The fewer companies involved between collecting and understanding the consumers original intent and the travel supplier the better.
But why are many new travel startups adding additional layers and complexity? Can that work? Shouldn't startups be innovating to remove complexity?
Take for example some new entrants in the UK - CruiseCompare [TLabs article), DirectFlights [TLabs article] and KazooTravel - all launched in the last few months.
Effectively the model they are pushing is a four-layer system
- Original advertiser (online/offline)
- CruiseCompare/DirectFlights/Kazoo Travel
- A travel agent
- A supplier (hotel, cruise company, airline)
So it kind of works like this:
Consumer finds a website with advertising on, goes through to a "meta-agent" site, gets sent through to a travel agent and then ultimately the transaction is distributed to a supplier. Four layers - messy.
The web is a game of profit margins. Four layers means thin margins and complex, expensive, automated, human-less, connections.
But some companies do make four layers work. I am mid-way through reading Net Profit by David Soskin, former CEO of Cheapflights.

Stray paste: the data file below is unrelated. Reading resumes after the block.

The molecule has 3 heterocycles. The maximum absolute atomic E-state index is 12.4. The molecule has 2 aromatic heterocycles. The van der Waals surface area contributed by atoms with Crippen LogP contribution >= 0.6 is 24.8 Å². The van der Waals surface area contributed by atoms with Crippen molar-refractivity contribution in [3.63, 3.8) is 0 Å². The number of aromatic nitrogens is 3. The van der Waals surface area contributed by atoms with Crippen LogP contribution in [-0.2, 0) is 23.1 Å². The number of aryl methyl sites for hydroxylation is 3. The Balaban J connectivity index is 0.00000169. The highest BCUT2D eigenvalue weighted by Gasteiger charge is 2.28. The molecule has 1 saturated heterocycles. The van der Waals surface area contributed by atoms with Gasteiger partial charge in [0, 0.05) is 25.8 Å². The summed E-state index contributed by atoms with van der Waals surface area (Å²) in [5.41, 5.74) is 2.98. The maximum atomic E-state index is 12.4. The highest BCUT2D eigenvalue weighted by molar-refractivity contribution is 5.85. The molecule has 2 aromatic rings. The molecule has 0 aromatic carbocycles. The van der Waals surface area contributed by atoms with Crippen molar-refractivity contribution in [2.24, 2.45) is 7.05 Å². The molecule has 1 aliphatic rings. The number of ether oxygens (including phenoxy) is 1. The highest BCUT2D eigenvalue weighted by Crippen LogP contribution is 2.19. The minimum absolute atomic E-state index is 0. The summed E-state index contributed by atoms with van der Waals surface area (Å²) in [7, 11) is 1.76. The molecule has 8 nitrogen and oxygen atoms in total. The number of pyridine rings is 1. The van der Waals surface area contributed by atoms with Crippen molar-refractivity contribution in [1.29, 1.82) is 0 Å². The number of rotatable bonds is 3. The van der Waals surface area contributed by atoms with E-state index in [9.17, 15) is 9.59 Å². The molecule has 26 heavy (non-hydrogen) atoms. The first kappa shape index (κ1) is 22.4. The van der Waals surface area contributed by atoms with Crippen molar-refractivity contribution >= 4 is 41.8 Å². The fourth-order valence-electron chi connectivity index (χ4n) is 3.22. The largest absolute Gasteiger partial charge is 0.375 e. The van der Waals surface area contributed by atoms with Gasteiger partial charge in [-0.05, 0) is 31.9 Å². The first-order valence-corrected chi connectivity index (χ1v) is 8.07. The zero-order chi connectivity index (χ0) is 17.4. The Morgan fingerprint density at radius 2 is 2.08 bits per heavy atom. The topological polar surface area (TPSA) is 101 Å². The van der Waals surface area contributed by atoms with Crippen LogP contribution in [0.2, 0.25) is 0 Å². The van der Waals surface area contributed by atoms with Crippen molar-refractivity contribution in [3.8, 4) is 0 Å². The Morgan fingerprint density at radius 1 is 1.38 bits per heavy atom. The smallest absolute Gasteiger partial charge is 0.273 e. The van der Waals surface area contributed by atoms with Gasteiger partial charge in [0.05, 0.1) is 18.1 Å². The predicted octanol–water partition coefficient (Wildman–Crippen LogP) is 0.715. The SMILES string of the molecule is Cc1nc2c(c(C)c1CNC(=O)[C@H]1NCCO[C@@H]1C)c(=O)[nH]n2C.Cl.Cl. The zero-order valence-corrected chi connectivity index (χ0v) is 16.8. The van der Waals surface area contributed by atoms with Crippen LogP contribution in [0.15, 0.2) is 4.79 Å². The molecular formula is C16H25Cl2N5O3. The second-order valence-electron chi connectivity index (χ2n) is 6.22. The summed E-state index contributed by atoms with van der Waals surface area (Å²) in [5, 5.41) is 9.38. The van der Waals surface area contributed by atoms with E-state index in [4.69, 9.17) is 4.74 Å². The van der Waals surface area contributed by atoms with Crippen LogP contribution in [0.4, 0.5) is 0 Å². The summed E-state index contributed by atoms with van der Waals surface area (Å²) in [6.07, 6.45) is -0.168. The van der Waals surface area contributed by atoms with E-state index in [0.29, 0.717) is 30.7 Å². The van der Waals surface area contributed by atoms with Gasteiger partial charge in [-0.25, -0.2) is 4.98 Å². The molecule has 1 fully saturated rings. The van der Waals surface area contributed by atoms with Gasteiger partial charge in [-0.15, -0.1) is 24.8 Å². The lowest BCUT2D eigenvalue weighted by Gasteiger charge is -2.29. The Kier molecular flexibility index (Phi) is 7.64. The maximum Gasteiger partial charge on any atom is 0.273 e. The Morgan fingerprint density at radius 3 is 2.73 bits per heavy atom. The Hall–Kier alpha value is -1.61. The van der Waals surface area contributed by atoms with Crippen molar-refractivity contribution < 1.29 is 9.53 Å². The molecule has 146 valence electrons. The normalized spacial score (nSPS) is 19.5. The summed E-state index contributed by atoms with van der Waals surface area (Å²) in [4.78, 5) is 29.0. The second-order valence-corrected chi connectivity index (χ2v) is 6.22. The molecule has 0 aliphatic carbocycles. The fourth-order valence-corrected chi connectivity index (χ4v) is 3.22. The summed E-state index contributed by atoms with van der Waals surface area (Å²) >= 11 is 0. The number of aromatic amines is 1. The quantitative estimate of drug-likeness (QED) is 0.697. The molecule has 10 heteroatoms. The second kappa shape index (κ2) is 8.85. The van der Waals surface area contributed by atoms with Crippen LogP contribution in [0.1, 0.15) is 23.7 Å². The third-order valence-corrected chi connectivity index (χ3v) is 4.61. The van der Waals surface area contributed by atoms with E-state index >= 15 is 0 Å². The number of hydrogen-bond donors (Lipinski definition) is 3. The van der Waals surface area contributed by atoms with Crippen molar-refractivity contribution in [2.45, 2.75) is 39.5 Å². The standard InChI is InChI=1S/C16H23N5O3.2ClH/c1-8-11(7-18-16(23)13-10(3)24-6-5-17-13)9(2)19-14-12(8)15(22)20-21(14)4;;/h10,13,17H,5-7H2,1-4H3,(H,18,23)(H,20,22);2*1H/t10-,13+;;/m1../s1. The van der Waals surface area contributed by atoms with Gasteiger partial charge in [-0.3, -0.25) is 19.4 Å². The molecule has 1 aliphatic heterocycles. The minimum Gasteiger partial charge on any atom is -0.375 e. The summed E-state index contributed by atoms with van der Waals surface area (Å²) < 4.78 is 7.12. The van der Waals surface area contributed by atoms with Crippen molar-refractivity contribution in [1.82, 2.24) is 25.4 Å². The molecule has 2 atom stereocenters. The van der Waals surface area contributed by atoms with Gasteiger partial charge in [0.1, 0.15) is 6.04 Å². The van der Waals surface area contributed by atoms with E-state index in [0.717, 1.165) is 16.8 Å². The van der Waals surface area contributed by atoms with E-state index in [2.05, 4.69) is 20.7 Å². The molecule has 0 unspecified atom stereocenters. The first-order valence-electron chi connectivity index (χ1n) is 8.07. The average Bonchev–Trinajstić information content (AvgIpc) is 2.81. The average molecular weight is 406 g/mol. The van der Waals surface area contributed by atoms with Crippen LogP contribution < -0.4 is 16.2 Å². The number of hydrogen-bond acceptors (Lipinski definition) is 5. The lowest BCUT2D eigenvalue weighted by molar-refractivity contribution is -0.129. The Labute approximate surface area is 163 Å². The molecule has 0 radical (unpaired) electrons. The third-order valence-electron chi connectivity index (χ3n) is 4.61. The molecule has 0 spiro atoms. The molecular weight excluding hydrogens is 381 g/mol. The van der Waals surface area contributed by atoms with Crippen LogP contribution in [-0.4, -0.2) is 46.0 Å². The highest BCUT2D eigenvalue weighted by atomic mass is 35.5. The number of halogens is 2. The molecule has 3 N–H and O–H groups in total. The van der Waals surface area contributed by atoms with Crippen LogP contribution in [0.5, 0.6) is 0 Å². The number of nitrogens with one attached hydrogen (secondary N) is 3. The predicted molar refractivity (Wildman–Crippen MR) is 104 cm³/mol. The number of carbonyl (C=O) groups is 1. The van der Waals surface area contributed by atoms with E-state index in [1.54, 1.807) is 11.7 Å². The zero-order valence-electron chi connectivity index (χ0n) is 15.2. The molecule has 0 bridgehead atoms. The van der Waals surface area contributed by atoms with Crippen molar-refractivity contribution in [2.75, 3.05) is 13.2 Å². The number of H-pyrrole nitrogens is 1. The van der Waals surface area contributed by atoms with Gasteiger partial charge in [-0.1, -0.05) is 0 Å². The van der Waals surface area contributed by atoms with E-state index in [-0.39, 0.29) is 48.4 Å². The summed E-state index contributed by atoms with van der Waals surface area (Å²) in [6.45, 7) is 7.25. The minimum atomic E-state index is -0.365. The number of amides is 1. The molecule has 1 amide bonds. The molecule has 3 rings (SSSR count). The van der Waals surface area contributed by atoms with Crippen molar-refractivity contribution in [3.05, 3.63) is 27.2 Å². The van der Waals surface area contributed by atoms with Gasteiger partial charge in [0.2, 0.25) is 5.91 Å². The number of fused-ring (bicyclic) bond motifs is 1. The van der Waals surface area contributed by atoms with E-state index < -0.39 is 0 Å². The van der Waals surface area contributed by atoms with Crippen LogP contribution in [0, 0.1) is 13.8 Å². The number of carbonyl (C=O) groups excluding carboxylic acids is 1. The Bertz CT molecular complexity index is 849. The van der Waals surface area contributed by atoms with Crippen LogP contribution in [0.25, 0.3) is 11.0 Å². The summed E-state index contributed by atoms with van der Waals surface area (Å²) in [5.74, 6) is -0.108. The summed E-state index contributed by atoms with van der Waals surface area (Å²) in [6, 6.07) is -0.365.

One insight that startled me is that, at one point, the price comparison site's largest advertiser was Travelocity. Therefore the Cheapflights/Travelocity model fits this four-layer model. (Even today I see Cheapflights take adverts from Expedia and Opodo, continuing this four-level theme)
So, this model has obviously worked up to this point and probably still works, even though it has its weaknesses. But is it really sustainable when under pressure from other models?
The biggest new model causing heat is from Google and its two-layer travel industry:
Effectively, Google has this already through its keyword advertising model. But now it is going to be a little more clever by having deeper data through its proposed acquisition of ITA Software
So, is that really such a bad thing for consumers and suppliers, or is it just bad for intermediaries?